1. Know your basic tools

  • bin/rails db:migrate:status, your go-to "where am I" command. What has ran, what hasn't.

  • bin/rails db:migrate, run all migrations that haven't been ran yet.

  • bin/rails db:rollback, find the one latest migration that has been ran and reverse it.

  • bin/rails db:migrate:up VERSION=12345678, find migration by timestamp and run it.

  • bin/rails db:migrate:down VERSION=12345678, find migration by timestamp and reverse it.

  • bin/rails db:migrate:redo, rollback the latest migration, then bring it back up again.

2. Change data via raw SQL in isolation from the rest of your app

When backfilling or transforming data in a migration, rather than referencing any Active Record objects, opt to write them in raw SQL instead. If for no other reason, it's good for the brain to remember how to do it without the convenience of an ORM.

But the real reasons are that raw SQL executes much faster, leading to reduced downtime or error rates on deploy, and that references to app code that is changed/moved will cause surprises and confusion. Because migrations run in many different environments at many different times, the odds are that if someone changes a constant name, for example, that could cause an incoming migration that references it to break.

If you absolutely must use Active Record, define whatever model you need within the migration. That way, it remains separate from your app code but you still have the ability to work with data in Ruby. In my experience this very rarely happens.

class DoThisAndThat < ActiveRecord::Migration[123]
  MyObject = Class.new(ActiveRecord::Base) # Barebones model bound to table `my_objects`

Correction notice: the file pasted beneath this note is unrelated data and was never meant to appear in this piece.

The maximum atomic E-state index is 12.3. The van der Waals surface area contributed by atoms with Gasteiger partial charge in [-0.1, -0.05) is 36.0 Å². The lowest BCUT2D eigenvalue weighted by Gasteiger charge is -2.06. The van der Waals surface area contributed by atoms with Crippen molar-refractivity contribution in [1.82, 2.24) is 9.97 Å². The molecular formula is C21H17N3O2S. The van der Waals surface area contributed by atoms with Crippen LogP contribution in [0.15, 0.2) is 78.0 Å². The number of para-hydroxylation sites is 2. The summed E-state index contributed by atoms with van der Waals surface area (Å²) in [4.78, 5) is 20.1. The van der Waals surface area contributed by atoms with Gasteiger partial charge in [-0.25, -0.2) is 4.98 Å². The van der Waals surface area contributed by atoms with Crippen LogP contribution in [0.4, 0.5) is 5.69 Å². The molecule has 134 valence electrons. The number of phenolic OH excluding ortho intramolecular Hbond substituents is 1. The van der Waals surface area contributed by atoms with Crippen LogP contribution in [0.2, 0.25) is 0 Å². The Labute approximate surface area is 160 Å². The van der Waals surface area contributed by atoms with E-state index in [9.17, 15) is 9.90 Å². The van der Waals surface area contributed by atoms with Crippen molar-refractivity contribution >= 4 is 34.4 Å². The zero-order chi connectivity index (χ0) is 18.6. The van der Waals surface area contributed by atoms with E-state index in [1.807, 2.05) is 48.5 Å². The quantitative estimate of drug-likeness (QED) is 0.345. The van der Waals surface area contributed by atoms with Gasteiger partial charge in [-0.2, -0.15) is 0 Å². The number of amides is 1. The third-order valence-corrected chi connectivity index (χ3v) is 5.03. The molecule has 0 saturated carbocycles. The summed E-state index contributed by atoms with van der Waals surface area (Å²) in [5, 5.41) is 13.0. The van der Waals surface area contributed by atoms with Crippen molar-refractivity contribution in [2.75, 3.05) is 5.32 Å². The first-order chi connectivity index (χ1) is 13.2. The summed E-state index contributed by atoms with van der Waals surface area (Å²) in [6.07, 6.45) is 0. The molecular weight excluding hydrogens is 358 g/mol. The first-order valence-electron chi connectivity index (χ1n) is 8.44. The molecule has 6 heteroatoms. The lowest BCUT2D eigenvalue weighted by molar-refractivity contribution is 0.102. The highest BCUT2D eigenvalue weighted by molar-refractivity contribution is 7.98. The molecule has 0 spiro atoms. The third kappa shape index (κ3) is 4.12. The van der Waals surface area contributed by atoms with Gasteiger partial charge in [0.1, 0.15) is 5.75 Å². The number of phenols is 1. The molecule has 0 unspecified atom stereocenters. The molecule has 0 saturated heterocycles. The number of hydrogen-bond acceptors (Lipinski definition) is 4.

def up
    MyObject.where(foo: :bar)

  # ...

As a bonus, call the SQL command-specific method you are writing, and you'll get extra informational output.

  • execute for select
  • insert, update, and delete

3. Fully test a rollback and understand how it affects the data

Consider whether your migration will roll back cleanly. Does it transform the data back to fit the original column configuration? Is there any case where it would destroy data?

With highly complex data changes, the reality is that often we don't take the extra time to perfectly transform the data back to how it was, especially considering you more than likely won't even run it. Kinda seems like wasted effort. Since your teammates will run your migration on all of their machines on very different branches in Git, they are, in a way, your customer. At least put the old columns back in their original configuration to provide flexibility when switching between branches, even if the end result is destroyed data, which is fine in the development environment.

And so, to truly test a migration before calling it done:

  1. Run it against fresh production data.

  2. Stage schema.rb / structure.sql and then roll it back and forward (bin/rails db:migrate:redo). If that produces further unstaged changes on either one of those files, that means your rollback code isn't quite correct or the changes you made in your forward method aren't idempotent. See #8.

Otherwise, if it gives you no further diff, you have a flexible migration ready to give to your teammates and to head toward production.

4. Deprecate rather than drop columns for risky changes